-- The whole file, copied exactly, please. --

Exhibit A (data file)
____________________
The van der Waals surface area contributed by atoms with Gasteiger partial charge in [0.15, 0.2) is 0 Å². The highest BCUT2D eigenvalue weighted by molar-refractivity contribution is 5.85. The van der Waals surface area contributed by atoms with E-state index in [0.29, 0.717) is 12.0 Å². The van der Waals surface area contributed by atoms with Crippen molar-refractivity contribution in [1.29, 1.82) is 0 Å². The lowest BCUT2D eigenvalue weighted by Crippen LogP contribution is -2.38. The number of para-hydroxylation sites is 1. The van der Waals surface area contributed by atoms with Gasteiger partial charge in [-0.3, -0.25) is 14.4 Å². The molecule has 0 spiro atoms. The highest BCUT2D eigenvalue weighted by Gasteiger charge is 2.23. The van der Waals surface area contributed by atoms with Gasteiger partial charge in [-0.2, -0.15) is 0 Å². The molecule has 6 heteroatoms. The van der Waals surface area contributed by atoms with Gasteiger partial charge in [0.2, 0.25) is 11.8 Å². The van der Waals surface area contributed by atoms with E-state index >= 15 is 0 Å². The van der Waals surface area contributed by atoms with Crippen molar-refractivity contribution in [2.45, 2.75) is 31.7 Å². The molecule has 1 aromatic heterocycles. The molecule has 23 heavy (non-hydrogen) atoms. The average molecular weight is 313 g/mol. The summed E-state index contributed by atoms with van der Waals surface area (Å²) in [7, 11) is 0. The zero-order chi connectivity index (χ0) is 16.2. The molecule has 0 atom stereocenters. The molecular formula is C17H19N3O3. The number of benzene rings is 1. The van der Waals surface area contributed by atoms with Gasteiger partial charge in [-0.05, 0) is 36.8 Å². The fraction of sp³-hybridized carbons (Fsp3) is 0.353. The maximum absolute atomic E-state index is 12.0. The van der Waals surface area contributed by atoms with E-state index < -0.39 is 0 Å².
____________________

The van der Waals surface area contributed by atoms with Gasteiger partial charge in [0.15, 0.2) is 0 Å². The highest BCUT2D eigenvalue weighted by molar-refractivity contribution is 5.85. The van der Waals surface area contributed by atoms with E-state index in [0.29, 0.717) is 12.0 Å². The van der Waals surface area contributed by atoms with Crippen molar-refractivity contribution in [1.29, 1.82) is 0 Å². The lowest BCUT2D eigenvalue weighted by Crippen LogP contribution is -2.38. The number of para-hydroxylation sites is 1. The van der Waals surface area contributed by atoms with Gasteiger partial charge in [-0.3, -0.25) is 14.4 Å². The molecule has 0 spiro atoms. The highest BCUT2D eigenvalue weighted by Gasteiger charge is 2.23. The van der Waals surface area contributed by atoms with Gasteiger partial charge in [-0.2, -0.15) is 0 Å². The molecule has 6 heteroatoms. The van der Waals surface area contributed by atoms with Gasteiger partial charge in [0.2, 0.25) is 11.8 Å². The van der Waals surface area contributed by atoms with E-state index >= 15 is 0 Å². The van der Waals surface area contributed by atoms with Crippen molar-refractivity contribution in [2.45, 2.75) is 31.7 Å². The molecule has 1 aromatic heterocycles. The molecule has 23 heavy (non-hydrogen) atoms. The average molecular weight is 313 g/mol. The summed E-state index contributed by atoms with van der Waals surface area (Å²) in [7, 11) is 0. The zero-order chi connectivity index (χ0) is 16.2. The molecule has 0 atom stereocenters. The molecular formula is C17H19N3O3. The number of benzene rings is 1. The van der Waals surface area contributed by atoms with Gasteiger partial charge in [-0.05, 0) is 36.8 Å². The fraction of sp³-hybridized carbons (Fsp3) is 0.353. The maximum absolute atomic E-state index is 12.0. The van der Waals surface area contributed by atoms with E-state index < -0.39 is 0 Å².